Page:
On Thursday, GEG345 Remote Sensing of Environment students made a pilgrimage to the “mecca” of earth-observation remote sensing: the USGS Earth Resources Observation and Science (EROS) Center near Sioux Falls, South Dakota.
From the EROS brochure, the Center is “the largest civilian archive of remotely sensed land data in the world. The archive represents a perfectly preserved 70-year record of Earth’s land surfaces and serves as an invaluable resource for documenting how they have changed over time.”
For you Landsat fans and users out there, Landsat 8 is scheduled to launch on 24 January 2013. This is terrific because Landsat 7, currently in orbit, is affected for a number of months due to a recent move to avoid space junk (yep, even space is full of our trash), and Landsat 5’s TM sensor, long past its expected lifetime, finally ran into problems last November. Last week, after about 17 years of “retirement,” Landsat 5’s MSS sensor was switched back on and, wonder of wonders, appears to be working!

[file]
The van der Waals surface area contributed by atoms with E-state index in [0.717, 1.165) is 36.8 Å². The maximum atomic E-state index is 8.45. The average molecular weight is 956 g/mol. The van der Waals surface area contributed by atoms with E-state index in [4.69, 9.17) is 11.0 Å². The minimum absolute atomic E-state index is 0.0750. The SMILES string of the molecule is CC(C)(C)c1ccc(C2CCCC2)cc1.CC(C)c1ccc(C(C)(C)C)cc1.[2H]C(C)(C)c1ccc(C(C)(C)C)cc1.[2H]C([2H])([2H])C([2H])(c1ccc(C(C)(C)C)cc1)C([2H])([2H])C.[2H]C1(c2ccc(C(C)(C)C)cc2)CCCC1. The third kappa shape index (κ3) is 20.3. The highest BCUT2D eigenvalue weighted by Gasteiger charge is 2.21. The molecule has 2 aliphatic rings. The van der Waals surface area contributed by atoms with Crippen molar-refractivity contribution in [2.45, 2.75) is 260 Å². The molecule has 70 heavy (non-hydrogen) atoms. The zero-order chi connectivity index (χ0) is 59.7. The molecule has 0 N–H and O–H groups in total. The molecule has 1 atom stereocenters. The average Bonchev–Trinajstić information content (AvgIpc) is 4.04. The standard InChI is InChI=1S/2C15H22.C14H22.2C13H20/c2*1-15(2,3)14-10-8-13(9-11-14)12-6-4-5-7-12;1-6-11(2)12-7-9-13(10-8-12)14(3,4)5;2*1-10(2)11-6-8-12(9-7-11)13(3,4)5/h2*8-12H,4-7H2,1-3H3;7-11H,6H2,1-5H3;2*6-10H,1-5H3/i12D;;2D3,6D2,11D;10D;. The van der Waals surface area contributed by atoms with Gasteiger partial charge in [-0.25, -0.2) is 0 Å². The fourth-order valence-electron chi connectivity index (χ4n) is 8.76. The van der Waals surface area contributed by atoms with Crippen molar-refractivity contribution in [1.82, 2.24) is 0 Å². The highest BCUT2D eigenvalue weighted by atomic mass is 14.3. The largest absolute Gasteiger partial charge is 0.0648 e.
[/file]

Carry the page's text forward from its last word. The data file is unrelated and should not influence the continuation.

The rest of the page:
Next week Landsat 5’s TM sensor will be turned back on and they’re hopeful it will be able to image at least portions of the US for the growing season.
Landsat 8 will have two sensors, OLI and TIRS, which will together provide three new bands in addition to the eight bands to be continued from the Landsat 7 ETM+ sensor.